Now he'll start all over. In March, UNO will play its last game as a Sun Belt program, and Carmouche and his teammates will scatter.
Where? Carmouche has no idea, but the vultures already are out.
Pasternack hoped that other coaches would respect the situation and not contact his players until after this season ended.
No such luck. The feeding frenzy has been on in earnest since the first tip. Pasternack said his kids are practically being recruited in the layup line and that assistant coaches are slipping their phone numbers to his top players during the postgame handshakes.
Carmouche denied receiving phone calls from other coaches, but when asked if coaches are honoring the unwritten rule to wait until the season ends, Pappillon, who shepherded her godson through the process the first time, snickered: "I have no comment on that."
Pasternack came to UNO knowing things weren't going to be easy. The previous two head coaches -- Buzz Williams and Monte Towe -- both opted to leave for assistant gigs.
But Pasternack is both a champion of difficult jobs -- he cut his teeth as Bob Knight's graduate manager -- and a native of New Orleans. He not only thought he could make it work; he wanted to make it work.
"This was a dream job for me," he said.
Within his first year, he helped secure a $1 million donation from former Privateer Gabe Corchiani and his business partner, John Georges. The first $250,000 installment helped refurbish Lakefront Arena, the Privateers' home court, which had been severely damaged by Katrina.
In Pasternack's first season (2007-08), the Privateers finished 19-11, their best record since 1997. That despite playing without a home arena. So he thought his leap of faith had been rewarded. He brought in nine newcomers for the 2008-09 season, and Lakefront, closed since Katrina, reopened. But the good news was short-lived.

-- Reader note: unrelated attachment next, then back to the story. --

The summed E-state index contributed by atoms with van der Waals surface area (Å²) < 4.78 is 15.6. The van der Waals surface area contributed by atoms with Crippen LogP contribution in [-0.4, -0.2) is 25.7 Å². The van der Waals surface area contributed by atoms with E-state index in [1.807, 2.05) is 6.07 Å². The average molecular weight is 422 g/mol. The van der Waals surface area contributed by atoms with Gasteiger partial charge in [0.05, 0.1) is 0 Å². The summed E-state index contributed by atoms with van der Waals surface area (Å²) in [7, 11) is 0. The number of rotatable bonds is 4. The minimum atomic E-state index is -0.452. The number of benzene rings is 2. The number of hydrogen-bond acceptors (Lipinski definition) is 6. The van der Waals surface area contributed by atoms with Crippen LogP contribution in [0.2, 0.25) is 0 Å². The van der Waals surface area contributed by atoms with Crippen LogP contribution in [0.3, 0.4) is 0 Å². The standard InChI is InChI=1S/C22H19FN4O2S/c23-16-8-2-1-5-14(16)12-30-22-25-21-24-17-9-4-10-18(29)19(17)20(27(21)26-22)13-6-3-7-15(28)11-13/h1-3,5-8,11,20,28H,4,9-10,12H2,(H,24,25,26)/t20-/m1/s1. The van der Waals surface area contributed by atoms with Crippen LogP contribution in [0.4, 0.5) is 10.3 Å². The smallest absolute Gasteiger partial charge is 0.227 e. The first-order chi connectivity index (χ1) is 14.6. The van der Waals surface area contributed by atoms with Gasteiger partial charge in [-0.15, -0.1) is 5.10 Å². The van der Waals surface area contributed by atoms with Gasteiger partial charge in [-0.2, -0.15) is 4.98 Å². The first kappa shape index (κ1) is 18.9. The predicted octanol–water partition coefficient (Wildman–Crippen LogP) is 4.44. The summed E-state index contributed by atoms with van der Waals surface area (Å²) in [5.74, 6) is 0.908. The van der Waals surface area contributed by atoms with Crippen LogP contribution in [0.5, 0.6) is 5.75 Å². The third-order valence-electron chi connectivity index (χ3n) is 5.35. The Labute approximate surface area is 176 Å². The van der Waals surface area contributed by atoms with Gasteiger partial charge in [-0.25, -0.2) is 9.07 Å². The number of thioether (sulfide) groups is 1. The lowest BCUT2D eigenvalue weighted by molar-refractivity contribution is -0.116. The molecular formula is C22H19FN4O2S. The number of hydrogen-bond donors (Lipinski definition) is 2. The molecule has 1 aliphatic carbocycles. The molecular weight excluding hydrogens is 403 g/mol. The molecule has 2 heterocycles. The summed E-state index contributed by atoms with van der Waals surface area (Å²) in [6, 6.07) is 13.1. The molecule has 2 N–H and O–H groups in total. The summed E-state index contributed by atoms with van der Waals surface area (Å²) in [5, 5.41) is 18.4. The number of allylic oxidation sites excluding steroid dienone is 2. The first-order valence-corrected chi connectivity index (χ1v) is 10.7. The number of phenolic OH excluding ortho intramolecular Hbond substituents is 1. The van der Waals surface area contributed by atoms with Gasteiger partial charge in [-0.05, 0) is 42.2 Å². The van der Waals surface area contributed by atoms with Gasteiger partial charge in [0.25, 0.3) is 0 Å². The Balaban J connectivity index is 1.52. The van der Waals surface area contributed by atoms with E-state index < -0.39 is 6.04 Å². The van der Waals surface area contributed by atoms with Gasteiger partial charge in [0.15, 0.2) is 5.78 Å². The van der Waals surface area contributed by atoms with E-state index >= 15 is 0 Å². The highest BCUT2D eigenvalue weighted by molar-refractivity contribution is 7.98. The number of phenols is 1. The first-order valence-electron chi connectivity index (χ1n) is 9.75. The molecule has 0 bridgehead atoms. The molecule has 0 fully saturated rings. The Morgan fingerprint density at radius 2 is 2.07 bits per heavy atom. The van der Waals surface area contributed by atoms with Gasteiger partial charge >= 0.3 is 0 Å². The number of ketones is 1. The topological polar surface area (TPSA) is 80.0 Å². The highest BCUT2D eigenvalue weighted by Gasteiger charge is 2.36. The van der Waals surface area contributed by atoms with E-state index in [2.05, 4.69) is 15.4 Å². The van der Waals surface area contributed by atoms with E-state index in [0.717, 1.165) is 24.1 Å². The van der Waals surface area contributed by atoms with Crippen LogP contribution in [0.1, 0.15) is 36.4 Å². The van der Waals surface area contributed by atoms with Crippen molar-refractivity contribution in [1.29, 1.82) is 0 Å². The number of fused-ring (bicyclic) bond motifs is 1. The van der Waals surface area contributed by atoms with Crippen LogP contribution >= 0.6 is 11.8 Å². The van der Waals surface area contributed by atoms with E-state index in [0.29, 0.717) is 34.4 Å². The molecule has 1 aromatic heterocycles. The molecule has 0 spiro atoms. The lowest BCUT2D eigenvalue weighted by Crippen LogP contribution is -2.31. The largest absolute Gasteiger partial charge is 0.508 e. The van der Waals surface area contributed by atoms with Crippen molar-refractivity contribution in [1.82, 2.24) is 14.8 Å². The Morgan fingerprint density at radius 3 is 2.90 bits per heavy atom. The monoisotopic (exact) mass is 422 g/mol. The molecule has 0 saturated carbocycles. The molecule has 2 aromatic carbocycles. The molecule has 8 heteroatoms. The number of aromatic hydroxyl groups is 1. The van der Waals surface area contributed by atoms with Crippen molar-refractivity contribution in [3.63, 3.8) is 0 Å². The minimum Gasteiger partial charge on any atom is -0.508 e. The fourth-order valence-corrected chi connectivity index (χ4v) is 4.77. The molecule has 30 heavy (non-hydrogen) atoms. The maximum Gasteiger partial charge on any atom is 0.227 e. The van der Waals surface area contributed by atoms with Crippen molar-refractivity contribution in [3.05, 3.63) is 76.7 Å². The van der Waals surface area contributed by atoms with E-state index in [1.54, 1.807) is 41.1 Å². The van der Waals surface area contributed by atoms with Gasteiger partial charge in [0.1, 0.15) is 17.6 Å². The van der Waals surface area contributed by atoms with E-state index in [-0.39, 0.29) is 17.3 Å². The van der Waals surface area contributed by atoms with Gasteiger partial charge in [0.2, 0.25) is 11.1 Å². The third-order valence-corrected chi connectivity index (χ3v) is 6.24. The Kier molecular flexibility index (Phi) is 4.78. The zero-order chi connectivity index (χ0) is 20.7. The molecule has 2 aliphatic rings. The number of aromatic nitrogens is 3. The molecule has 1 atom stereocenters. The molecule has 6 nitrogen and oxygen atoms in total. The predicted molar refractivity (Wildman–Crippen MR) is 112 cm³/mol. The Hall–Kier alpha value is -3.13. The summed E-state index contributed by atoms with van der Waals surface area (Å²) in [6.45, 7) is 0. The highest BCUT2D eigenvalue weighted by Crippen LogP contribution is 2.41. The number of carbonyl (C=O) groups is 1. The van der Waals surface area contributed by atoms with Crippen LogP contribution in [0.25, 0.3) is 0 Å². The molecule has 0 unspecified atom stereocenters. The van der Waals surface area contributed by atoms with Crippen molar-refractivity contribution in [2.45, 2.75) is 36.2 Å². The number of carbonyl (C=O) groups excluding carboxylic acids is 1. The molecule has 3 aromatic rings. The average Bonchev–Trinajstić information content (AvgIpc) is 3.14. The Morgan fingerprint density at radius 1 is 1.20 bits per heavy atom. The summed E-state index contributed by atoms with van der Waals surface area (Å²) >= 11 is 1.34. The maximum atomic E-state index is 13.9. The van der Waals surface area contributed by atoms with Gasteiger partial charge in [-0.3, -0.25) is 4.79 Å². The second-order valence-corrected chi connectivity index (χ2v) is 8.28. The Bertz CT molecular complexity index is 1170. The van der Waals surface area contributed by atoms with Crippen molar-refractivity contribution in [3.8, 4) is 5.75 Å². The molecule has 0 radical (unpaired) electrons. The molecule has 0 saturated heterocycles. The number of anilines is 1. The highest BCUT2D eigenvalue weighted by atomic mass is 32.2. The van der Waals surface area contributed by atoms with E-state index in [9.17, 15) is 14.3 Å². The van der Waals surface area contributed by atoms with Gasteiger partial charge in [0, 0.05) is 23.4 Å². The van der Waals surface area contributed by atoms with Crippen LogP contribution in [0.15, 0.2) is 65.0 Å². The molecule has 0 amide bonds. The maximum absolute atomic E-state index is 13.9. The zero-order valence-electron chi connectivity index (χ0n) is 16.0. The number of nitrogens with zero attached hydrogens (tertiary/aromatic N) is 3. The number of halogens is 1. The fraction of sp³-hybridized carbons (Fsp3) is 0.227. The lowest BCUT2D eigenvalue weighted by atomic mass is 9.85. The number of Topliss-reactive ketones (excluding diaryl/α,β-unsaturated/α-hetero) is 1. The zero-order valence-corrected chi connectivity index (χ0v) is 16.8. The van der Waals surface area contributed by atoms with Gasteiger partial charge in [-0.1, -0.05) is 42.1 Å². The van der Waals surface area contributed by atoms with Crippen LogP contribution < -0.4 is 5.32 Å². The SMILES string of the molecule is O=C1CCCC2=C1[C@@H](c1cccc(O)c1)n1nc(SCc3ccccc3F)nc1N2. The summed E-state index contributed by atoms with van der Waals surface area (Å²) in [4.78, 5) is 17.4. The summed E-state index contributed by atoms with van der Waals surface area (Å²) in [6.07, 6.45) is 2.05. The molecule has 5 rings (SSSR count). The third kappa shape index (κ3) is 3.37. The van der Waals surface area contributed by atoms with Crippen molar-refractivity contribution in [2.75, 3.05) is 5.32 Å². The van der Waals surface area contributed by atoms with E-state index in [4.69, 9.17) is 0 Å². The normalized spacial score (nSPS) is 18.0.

In November he was ready to sign his incoming class, a class he thought would help the program turn the corner.
But the day before signing day, UNO announced that the school would drop to Division III. Pasternack was told he couldn't offer scholarships.
"The hardest part is I spent so much time convincing families to trust me and believe me," Pasternack said. "We had heard the rumors about going D-III, but we were also told that it wasn't going to happen. These people trusted me with their kids. I had one kid going to host a press conference that night. I had to tell him to cancel."
Pasternack knew that day that it was over -- the program, the season, all of it. He has tried to motivate his team -- reading to them from "The Precious Present," a book that is about living for the moment. But their minds are understandably elsewhere. Where will they play? Will they play? Will their credits transfer?
When the season ends, Pasternack will go from head coach to consultant, helping to place his own players on other teams. He has a year left on his contract, but without scholarships this year or for the future, next year's team will essentially be made up of walk-ons competing as a Division I independent.
Corchiani and Georges, who recently ran for mayor, have pulled the plug on their donation.
"We were really interested in helping secure the future of UNO athletics," Corchiani said. "But with us going to Division III, I'm just not sure that's what we're interested in."
The university must formally apply to the NCAA for Division III certification by May 15 and then will need to find a conference. The American Southwest, which counts schools in Texas, Louisiana and Mississippi among its members, is a likely fit.
"I understand what the chancellor was up against and I suppose Division III is better than nothing, but I feel so badly for the kids," Pasternack said. "These kids wanted to be here."
The Privateers are just 7-17 this season and 2-11 in the Sun Belt. To literally add injury to insult, they are playing without their leading scorer. Billy Humphrey has missed the last 14 games with a knee injury.
UNO has won just two games without him.
"We came here expecting to do great things and instead we watched it fall apart right before our eyes," Carmouche said. "I would love for us to go out as winners so that at least the final team at UNO leaves something special behind."
Fat Tuesday is officially a week away, but no Mardi Gras celebration will ever rival the one New Orleans just hosted.
Fans poured into downtown to watch their beloved, bead-throwing Saints tote the Lombardi Trophy through the streets. Schools and businesses closed early or shuttered their doors altogether for the extended party.
The University of New Orleans cancelled afternoon and evening classes, too, so the UNO community could enjoy a moment "that has brought us all together like none before," according to a university press release.
It might just be the last big sports party the university takes part in.
Dana O'Neil covers college basketball for ESPN.com and can be reached at email@example.com.